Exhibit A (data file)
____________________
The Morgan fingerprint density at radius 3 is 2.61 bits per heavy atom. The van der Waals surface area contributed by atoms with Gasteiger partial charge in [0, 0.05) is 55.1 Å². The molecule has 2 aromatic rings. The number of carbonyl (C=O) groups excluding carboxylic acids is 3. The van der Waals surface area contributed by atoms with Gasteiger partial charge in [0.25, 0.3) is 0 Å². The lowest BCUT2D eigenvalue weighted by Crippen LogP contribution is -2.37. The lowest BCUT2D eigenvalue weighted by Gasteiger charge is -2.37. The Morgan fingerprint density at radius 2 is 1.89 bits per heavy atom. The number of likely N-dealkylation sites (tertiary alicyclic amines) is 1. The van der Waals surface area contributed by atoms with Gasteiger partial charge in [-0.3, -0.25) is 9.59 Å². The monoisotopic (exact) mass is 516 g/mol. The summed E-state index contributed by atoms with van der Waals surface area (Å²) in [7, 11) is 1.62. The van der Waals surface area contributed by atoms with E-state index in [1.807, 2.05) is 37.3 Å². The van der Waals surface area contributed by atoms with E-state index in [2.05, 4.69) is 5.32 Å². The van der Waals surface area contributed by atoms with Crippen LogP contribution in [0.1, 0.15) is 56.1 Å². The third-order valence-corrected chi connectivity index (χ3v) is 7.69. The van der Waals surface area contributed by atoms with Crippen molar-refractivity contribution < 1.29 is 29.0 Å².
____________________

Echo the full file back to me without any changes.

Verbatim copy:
The Morgan fingerprint density at radius 3 is 2.61 bits per heavy atom. The van der Waals surface area contributed by atoms with Gasteiger partial charge in [0, 0.05) is 55.1 Å². The molecule has 2 aromatic rings. The number of carbonyl (C=O) groups excluding carboxylic acids is 3. The van der Waals surface area contributed by atoms with Gasteiger partial charge in [0.25, 0.3) is 0 Å². The lowest BCUT2D eigenvalue weighted by Crippen LogP contribution is -2.37. The lowest BCUT2D eigenvalue weighted by Gasteiger charge is -2.37. The Morgan fingerprint density at radius 2 is 1.89 bits per heavy atom. The number of likely N-dealkylation sites (tertiary alicyclic amines) is 1. The van der Waals surface area contributed by atoms with Gasteiger partial charge in [-0.3, -0.25) is 9.59 Å². The monoisotopic (exact) mass is 516 g/mol. The summed E-state index contributed by atoms with van der Waals surface area (Å²) in [7, 11) is 1.62. The van der Waals surface area contributed by atoms with E-state index in [1.807, 2.05) is 37.3 Å². The van der Waals surface area contributed by atoms with E-state index in [2.05, 4.69) is 5.32 Å². The van der Waals surface area contributed by atoms with Crippen LogP contribution in [0.1, 0.15) is 56.1 Å². The third-order valence-corrected chi connectivity index (χ3v) is 7.69. The van der Waals surface area contributed by atoms with Crippen molar-refractivity contribution < 1.29 is 29.0 Å².